Block device driver question

neha naik nehanaik27 at
Sat Nov 2 23:40:34 EDT 2013

Hi Pranay,
Your answers assume that there is always a filesystem above the block
device driver which is not necessarily condition.

 On Nov 2, 2013 8:58 AM, "Pranay Srivastava" <pranjas at> wrote:

> On 01-Nov-2013 10:57 PM, "neha naik" <nehanaik27 at> wrote:
> >
> > Hi,
> >   I am writing a block device driver and i am using the
> > 'blq_queue_make_request' call while registering my block device
> > driver.
> >   Now as far as i understand this will bypass the linux kernel queue
> > for each block device driver (bypassing the elevator algorithm etc).
> > However, i am still not very clear about exactly how i get a request.
> >
> >  1.  Consider i am doing a dd on the block device directly :
> >   Will it bypass the buffer cache(/page cache) or will it use it.
> Page cache use is for file system. Block driver has got nothing to do with
> it. So lets keep these separate.
> Bios don't care which page you give them all it needs is a page in bvec.
> The file system would wait on that page to be uptodate which might be done
> in bio_end_io if i/o was good.
> In case of buffer heads the same thing. Submit_bh would create a bio for
> that bh so really same stuff.
> > Example if i register my block device with set_blocksize() as 512. And
> > i do a dd of 512 bytes will i get a read because it passes through the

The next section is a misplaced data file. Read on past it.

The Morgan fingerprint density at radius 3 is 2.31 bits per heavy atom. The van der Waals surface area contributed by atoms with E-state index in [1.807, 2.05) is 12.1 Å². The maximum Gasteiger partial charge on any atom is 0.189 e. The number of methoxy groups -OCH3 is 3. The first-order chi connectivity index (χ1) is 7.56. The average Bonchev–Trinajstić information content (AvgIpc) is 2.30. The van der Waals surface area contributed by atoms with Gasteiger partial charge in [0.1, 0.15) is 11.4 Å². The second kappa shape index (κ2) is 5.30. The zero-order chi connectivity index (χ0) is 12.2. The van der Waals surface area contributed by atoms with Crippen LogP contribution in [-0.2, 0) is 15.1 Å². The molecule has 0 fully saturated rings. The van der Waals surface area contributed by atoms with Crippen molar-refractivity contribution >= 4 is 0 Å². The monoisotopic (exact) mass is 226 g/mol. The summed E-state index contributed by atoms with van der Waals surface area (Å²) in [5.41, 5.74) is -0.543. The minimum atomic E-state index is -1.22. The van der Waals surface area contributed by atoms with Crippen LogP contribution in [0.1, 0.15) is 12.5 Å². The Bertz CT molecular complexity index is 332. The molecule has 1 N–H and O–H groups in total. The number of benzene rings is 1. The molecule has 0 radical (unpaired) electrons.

> > buffer cache and since the minimum page size is 4096 it has to read
> > the page first and then pass it to me.
> If you are writing why it would read the page? Reads would initiate write
> outs i think. Take a look at generic_file_aio_write.
> >     I am still unclear about the 'page' in the bvec. What does that
> > refer to? Is it a page from the page cache or a user buffer (DMA).
> Whatever filesystem gave it. If it uses the generic functions that should
> come from page cache but again it depends on how filesystem created bio.
> So for block driver you need to know if the page you are given in bvec is
> something you can use or you need to check and take measures to
> successfully do i/o.
> >
> >
> > 2. Another thing i am not clear about is a queue. When i register my
> > driver, the 'make_request' function gets called whenever there is an
> > io. Now in my device driver, i have some more logic about  writing
> > this io i.e some time may be spent in the device driver for each io.
> > In such a case, if i get two ios on the same block one after the other
> > (say one is writing 'a' and the other is writing 'b') then isn't it
> > possible that i may end up passing 'b' followed by 'a' to the layer
> > below me (changing the order because thread 'a' took more time than
> > thread 'b').
> Then in that case should i be using a queue in my layer -
> > put the ios in the queue whenever i get a call to 'make_request'.
> > Another thread keeps pulling the ios from the queue and processing
> > them and passing it to the layer below.
> >
> You mean layer above right? that is the filesystem correct? But if thats
> the case then wouldn't your second request be blocked until the page was
> unlocked by file system which would happen i think after your driver was
> done with i/o. Thats because you won't mark the request as complete so i
> guess threads would wait_on_page to be unlocked.
> If however your driver "lies" about completing requests then yeah you need
> to take appropriate measure.
> >
> > Regards,
> > Neha
> >
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> > Kernelnewbies at
> >
>         --P.K.S
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